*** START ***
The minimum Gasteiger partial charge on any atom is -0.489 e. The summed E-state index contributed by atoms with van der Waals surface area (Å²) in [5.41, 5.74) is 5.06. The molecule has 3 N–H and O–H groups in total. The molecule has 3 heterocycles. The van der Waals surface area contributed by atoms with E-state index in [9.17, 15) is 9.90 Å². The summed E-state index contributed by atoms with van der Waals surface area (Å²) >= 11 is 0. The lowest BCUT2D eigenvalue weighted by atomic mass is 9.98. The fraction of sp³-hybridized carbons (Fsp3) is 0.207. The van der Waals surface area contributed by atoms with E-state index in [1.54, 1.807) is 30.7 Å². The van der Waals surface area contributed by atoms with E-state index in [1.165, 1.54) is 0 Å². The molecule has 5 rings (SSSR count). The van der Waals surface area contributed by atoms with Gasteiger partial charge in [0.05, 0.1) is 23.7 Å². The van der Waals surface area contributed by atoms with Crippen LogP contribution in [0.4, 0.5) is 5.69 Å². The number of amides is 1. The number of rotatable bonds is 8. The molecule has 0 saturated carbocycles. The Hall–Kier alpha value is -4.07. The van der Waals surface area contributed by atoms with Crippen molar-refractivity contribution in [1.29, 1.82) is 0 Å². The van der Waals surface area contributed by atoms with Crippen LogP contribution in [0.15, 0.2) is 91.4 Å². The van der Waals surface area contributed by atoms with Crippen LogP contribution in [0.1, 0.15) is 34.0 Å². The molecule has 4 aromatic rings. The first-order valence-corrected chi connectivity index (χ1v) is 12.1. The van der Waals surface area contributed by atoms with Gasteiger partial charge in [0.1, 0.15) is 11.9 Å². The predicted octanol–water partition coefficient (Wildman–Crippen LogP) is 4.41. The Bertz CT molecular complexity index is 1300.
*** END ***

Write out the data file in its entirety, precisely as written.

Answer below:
The minimum Gasteiger partial charge on any atom is -0.489 e. The summed E-state index contributed by atoms with van der Waals surface area (Å²) in [5.41, 5.74) is 5.06. The molecule has 3 N–H and O–H groups in total. The molecule has 3 heterocycles. The van der Waals surface area contributed by atoms with E-state index in [9.17, 15) is 9.90 Å². The summed E-state index contributed by atoms with van der Waals surface area (Å²) >= 11 is 0. The lowest BCUT2D eigenvalue weighted by atomic mass is 9.98. The fraction of sp³-hybridized carbons (Fsp3) is 0.207. The van der Waals surface area contributed by atoms with E-state index in [1.54, 1.807) is 30.7 Å². The van der Waals surface area contributed by atoms with E-state index in [1.165, 1.54) is 0 Å². The molecule has 5 rings (SSSR count). The van der Waals surface area contributed by atoms with Gasteiger partial charge in [0.05, 0.1) is 23.7 Å². The van der Waals surface area contributed by atoms with Crippen LogP contribution in [0.4, 0.5) is 5.69 Å². The number of amides is 1. The number of rotatable bonds is 8. The molecule has 0 saturated carbocycles. The Hall–Kier alpha value is -4.07. The van der Waals surface area contributed by atoms with Crippen molar-refractivity contribution in [1.29, 1.82) is 0 Å². The van der Waals surface area contributed by atoms with Crippen LogP contribution in [0.15, 0.2) is 91.4 Å². The van der Waals surface area contributed by atoms with Crippen LogP contribution in [0.1, 0.15) is 34.0 Å². The molecule has 4 aromatic rings. The first-order valence-corrected chi connectivity index (χ1v) is 12.1. The van der Waals surface area contributed by atoms with Gasteiger partial charge in [0.1, 0.15) is 11.9 Å². The predicted octanol–water partition coefficient (Wildman–Crippen LogP) is 4.41. The Bertz CT molecular complexity index is 1300.